AbbottDelivering a speech to the Samuel Griffith Society, in Adelaide, said allowing the Malaysian solution “would have been a step back from the hyper-partisanship that now poisons our public life”.

Abbott conceded his government could have handled differently the debate over repealing Section 18C of the Racial Discrimination Act.

Abbott also discussed budget repair and his government’s economic policies during 2013-15.

The speech will be seen as another pointer to the role Abbott intends to play in the coming term of parliament.

Speech by Tony Abbott to the Samuel Griffith Society.

My first task tonight is to congratulate the Samuel Griffith Society for its unflinching commitment to upholding our constitution and to safeguarding our legal traditions.

You are, if I may say so, a thoroughly conservative body – not in any partisan sense but in your respect for what has shaped us and in your determination to build on the best features of the past. [Read more…]


Government And ALP Agree On Senate Terms; First Elected To Get 6 Years

It was reported today that the government and the ALP have agreed on the allocation of terms for the new Senate.

The reports say the Coalition and the ALP have agreed that the first six elected in each state will get 6-year terms, whilst the last six will get three-year terms. This is the procedure that has been adopted following previous double dissolutions.

The ALP and the Coalition easily have the numbers to impose this decision on the Senate. Its effect is to give six-year terms to a majority of senators from the Coalition (16 of 28), ALP (13 of 24) and Nick Xenophon Team (2 of 3).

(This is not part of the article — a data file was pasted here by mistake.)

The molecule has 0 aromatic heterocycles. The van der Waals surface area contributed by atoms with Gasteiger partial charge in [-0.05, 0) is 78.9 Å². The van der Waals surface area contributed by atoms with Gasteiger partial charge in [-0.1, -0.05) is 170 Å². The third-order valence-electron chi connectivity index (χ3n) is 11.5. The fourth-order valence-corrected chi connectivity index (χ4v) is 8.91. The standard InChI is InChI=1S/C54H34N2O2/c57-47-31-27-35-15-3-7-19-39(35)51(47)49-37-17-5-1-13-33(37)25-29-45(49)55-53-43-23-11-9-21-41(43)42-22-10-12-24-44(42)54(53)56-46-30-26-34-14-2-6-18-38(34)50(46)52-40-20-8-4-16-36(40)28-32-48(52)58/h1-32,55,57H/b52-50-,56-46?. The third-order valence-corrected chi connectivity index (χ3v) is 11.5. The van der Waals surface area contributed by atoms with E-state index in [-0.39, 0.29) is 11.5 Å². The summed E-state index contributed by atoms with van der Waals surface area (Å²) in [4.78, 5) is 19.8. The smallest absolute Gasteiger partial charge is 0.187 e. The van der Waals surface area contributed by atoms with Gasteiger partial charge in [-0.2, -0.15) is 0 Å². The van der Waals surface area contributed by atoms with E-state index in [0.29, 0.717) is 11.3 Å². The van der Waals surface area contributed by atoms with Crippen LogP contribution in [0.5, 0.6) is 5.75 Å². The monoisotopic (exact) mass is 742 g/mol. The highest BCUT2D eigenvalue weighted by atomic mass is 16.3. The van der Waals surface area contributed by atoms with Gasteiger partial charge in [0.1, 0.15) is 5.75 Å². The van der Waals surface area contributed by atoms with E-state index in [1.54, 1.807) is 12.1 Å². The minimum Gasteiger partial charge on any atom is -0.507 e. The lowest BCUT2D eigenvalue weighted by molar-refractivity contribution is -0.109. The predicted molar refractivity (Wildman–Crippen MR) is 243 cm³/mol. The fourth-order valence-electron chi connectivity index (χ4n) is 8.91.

Pauline Hanson and Jacqui Lambie will also get six-year terms. Both polled a Senate quota in their own right.

Only three of the Greens’ nine senators will receive six-year terms. Each of them – Richard Di Natale (Vic), Scott Ludlam (WA) and Peter Whish-Wilson (Tas) – represents a state where the Greens won two places. The other six senators, one in each state, will all face the electorate before June 2019. This means it is all but impossible for the Greens to increase their overall numbers at the next election. Instead, they will face the danger of losing incumbents. [Read more…]


Census Back Online; Contrite ABS Staff Apologise And Say They’re Back On Track

The 2016 Census came back online at 2.30pm this afternoon and the Australian Bureau of Statistics has again apologised for the outage, whilst reassuring the public that the census is back on track.

Kalisch

The Chief Statistician, David Kalisch, and the Census Manager, Duncan Young, both gave televised statements at 5.20pm, in time for the evening news. No resignations were forthcoming. [Read more…]


Shorten On Census: A Failure To Take Responsibility And A Failure Of Leadership

The Opposition Leader, Bill Shorten, says the census has been a shambles and is a failure of responsibility and leadership on the part of the Turnbull government.

Shorten

Speaking in Melbourne, Shorten said the census has been one of the “biggest shambles” of government in many years. “Turnbull is already talking about blaming someone else,” he said. The government’s “failure to take responsibility is a failure of leadership”.

Shorten called for an independent Senate inquiry. “The only thing you can be sure of is that the heads that won’t roll are the ones sitting at the Cabinet table,” he said. [Read more…]